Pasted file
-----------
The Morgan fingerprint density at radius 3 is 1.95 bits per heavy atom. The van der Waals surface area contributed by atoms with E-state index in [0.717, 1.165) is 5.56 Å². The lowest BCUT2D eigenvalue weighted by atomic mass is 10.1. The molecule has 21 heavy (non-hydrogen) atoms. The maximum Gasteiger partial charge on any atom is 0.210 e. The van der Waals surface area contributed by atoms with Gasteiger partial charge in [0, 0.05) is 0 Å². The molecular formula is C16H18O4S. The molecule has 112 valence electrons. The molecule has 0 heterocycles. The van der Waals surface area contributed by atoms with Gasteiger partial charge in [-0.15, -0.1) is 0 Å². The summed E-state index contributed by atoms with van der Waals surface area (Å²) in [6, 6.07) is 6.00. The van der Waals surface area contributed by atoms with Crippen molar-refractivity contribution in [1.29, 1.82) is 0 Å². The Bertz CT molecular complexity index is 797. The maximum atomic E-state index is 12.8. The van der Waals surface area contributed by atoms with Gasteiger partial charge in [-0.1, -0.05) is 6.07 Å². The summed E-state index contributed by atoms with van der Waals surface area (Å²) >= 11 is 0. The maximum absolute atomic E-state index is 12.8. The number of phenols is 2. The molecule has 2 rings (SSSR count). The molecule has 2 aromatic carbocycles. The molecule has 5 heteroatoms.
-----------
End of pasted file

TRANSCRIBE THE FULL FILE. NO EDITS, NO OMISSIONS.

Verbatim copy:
The Morgan fingerprint density at radius 3 is 1.95 bits per heavy atom. The van der Waals surface area contributed by atoms with E-state index in [0.717, 1.165) is 5.56 Å². The lowest BCUT2D eigenvalue weighted by atomic mass is 10.1. The molecule has 21 heavy (non-hydrogen) atoms. The maximum Gasteiger partial charge on any atom is 0.210 e. The van der Waals surface area contributed by atoms with Gasteiger partial charge in [0, 0.05) is 0 Å². The molecular formula is C16H18O4S. The molecule has 112 valence electrons. The molecule has 0 heterocycles. The van der Waals surface area contributed by atoms with Gasteiger partial charge in [-0.15, -0.1) is 0 Å². The summed E-state index contributed by atoms with van der Waals surface area (Å²) in [6, 6.07) is 6.00. The van der Waals surface area contributed by atoms with Crippen molar-refractivity contribution in [1.29, 1.82) is 0 Å². The Bertz CT molecular complexity index is 797. The maximum atomic E-state index is 12.8. The van der Waals surface area contributed by atoms with Gasteiger partial charge in [-0.1, -0.05) is 6.07 Å². The summed E-state index contributed by atoms with van der Waals surface area (Å²) >= 11 is 0. The maximum absolute atomic E-state index is 12.8. The number of phenols is 2. The molecule has 2 rings (SSSR count). The molecule has 2 aromatic carbocycles. The molecule has 5 heteroatoms.